Mighty Blog

Health advisory on social media use for kids and teens  

While social media can be beneficial in many ways, there is no denying that it has also negatively impacted the mental health of kids and teens everywhere. In May 2023, the U.S. Surgeon General Dr. Vivek Murthy, released an advisory highlighting the harms of social media on youth mental health. 

Risks of social media

When talking about if social media is safe for kids, Dr. Murthy said, “We are in the middle of a national youth mental health crisis, and I am concerned that social media is an important driver of that crisis – one that we must urgently address.” 

Below are five risks that were highlighted in Dr. Murthy’s advisory that parents should be aware of when allowing or considering letting their child use social media. 

Inappropriate content exposure

Social media has made it easy for kids and teens to be exposed to harmful, inappropriate and hate-based content, such as self-harm acts, social media challenges and racist content. Two of the main ways that kids can come across inappropriate content are by the type of videos or posts that show up on their feed and when things are shared through messages by peers or strangers online. 

Body image concerns and low self-esteem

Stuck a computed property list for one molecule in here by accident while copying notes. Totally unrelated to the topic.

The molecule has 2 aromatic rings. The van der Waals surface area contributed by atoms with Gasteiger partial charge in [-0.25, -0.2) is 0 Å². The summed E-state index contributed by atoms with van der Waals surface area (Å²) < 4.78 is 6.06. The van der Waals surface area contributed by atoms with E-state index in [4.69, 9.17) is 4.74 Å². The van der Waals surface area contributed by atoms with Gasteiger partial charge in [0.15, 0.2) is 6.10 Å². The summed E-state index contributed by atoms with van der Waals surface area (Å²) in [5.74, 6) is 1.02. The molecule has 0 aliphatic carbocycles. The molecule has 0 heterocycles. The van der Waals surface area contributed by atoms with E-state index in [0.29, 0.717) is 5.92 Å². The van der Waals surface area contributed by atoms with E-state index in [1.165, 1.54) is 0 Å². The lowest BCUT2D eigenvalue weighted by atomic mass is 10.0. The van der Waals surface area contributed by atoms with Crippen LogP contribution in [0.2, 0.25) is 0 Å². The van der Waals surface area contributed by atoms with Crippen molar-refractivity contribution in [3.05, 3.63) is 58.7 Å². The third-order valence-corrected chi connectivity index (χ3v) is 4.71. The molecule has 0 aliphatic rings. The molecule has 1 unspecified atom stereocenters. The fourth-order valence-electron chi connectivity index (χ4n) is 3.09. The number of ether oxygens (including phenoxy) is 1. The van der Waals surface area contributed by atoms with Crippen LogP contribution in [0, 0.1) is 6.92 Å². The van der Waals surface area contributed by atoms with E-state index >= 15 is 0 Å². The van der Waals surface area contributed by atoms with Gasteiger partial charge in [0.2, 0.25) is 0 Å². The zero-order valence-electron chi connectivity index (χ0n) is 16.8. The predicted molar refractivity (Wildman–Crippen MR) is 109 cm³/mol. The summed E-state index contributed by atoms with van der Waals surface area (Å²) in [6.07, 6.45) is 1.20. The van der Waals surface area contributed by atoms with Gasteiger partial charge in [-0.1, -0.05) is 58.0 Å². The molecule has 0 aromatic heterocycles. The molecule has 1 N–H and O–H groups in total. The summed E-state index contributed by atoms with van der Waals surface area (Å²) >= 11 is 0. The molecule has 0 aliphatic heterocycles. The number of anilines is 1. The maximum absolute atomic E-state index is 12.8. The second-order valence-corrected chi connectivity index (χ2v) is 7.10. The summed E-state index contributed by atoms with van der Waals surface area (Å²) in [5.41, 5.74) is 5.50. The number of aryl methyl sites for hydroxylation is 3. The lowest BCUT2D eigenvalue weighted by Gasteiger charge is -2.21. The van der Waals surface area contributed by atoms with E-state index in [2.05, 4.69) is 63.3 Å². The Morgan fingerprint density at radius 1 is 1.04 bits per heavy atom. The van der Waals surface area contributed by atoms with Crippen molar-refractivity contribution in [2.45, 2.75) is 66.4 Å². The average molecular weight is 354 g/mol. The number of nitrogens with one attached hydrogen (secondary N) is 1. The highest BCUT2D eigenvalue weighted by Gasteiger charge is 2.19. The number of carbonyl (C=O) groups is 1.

With social media, it is easy to compare yourself to others in a time where it has gotten hard to tell if something has been edited or filtered, and when you are seeing peers post the best version of themselves or a highlight reel of their life. If you feel your life doesn’t match that, it can lead to mental health issues like low self-esteem, depression, body dissatisfaction, eating disorders and more. 

Social media can become addictive 

The goal of tech companies is to increase engagement and make users stay on their app for as long as possible. Some of the ways tech companies do this are by taking user data to make their algorithm more engaging and by having addictive features such as the like button, which triggers the same dopamine pathways as chemical addictions. You can read more about how likes are addictive here 

Predatory behavior and interactions